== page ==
About one-third of Americans experience acid reflux at least once a month. Acid reflux is a common condition in which stomach acid flows backward up the esophagus (tube that connects the mouth to the stomach). It occurs when a ring of muscle at the bottom of the esophagus called the lower esophageal sphincter (LES) doesn’t function properly. Normally, the LES remains closed except during swallowing. But in people with acid reflux, the LES becomes weak and relaxes, allowing acid and stomach contents to flow back up the esophagus.
Symptoms of acid reflux usually last for a few hours after a meal and then go away. They include heartburn, trouble swallowing, feeling that food is stuck in the throat, and a bitter or sour taste in the mouth.
If you experience acid reflux more than twice a week, it is a more serious condition called gastroesophageal reflux disease or GERD. If left untreated, GERD can lead to problems such as inflammation of the esophagus and a precancerous condition called Barrett’s esophagus.
Mechanism Behind Acid Reflux
Normally, when you eat, the presence of food in the stomach triggers a hormone called gastrin, which controls the amount of gastric juices that are secreted. Hydrochloric acid (HCL) is one of the main components of gastric juices. For proper digestion, enough acid will be produced to lower the stomach pH to around 1.5-2.5, a very acidic condition. This kills harmful microbes, triggers the release of the protein-digesting enzyme, and allows for proper nutrient absorption.
Typically, acid reflux is believed to be caused by excessive stomach acid production. However, in 95% of the cases, the opposite is true.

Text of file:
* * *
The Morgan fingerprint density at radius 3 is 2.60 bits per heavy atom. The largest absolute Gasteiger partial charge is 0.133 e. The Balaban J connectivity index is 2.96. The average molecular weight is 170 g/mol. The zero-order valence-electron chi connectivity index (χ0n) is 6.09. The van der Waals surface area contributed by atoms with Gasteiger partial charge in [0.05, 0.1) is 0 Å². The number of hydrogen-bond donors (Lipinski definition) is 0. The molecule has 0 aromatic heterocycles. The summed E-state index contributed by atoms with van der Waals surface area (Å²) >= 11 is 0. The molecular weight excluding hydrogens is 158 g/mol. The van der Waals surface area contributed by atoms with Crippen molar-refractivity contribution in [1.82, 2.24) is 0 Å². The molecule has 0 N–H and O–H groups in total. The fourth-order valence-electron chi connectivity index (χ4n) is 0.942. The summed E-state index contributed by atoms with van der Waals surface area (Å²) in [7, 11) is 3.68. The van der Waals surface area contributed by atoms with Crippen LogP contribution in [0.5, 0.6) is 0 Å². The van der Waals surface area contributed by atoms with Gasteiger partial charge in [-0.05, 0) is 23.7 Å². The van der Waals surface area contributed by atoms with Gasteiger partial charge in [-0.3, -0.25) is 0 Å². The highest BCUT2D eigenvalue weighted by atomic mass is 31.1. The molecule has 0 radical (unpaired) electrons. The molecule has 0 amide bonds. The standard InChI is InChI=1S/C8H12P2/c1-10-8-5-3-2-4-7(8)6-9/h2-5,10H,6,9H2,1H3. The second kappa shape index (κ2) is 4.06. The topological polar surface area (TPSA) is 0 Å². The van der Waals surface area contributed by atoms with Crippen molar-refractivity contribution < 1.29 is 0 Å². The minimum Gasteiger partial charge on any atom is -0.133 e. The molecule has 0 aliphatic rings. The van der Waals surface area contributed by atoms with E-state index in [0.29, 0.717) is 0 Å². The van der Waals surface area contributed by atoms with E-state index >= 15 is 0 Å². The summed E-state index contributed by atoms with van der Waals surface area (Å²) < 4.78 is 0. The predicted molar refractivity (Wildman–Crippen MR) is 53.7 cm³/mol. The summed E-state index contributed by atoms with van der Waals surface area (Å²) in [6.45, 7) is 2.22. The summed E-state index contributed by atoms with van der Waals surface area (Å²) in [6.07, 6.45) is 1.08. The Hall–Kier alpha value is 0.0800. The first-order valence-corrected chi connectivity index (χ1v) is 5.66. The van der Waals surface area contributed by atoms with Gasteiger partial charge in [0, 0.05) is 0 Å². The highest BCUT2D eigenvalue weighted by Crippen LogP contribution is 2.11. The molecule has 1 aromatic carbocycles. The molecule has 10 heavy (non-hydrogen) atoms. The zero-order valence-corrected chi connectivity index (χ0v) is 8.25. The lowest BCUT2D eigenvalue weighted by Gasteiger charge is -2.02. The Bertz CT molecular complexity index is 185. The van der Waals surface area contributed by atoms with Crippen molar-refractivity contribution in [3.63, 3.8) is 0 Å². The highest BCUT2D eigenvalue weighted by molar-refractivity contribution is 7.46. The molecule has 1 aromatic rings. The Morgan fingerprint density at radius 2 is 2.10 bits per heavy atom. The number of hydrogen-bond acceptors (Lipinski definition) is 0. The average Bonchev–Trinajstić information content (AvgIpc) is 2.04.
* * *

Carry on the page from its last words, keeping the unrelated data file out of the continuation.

Acid reflux is related to low stomach acid. When you are stressed, the body’s natural response is to suppress the digestive system which results in a decline in stomach acid production. Your body also makes less stomach acid as you get older. That’s why acid reflux is more common in the elderly than the young. When there is not enough acid, the undigested food tends to remain in the stomach longer. The longer it stays, the greater the chance of the LES relaxing and the occurrence of acid reflux.
Since conventional doctors generally blame excessive stomach acid for acid reflux, medications for acid reflux aim to either raise the pH (reduce acidity) of the stomach, inhibit, or completely block stomach acid production.
These over-the-counter (OTC) drugs (Alka-Seltzer, Maalox, Mylanta, Rolaids, Tums) use different combinations of either magnesium, calcium, or aluminum and hydroxide or bicarbonate ions to help neutralize stomach acid (reduce acidity) and temporarily relieve symptoms.
Available both OTC and by prescription, these drugs (Tagamet, Pepcid, Zantac, Axid) provide short-term relief by suppressing production of stomach acid.
Proton Pump Inhibitors (PPI)
Available by prescription, these drugs (Nexium, Prevacid, Prilosec, Protonix,) completely shut off the proton pumps in the stomach that produce stomach acid.
Why Acid Reflux Drugs Do More Harm Than Good
Without doubt, these drugs can provide short-term relief. When you neutralize or inhibit the stomach acid, you take care of the acid reflux temporarily as there is no more acid to cause problem. However, these drugs merely mask the symptoms and do not address the underlying cause of your problem. Why do you have acid reflux in the first place?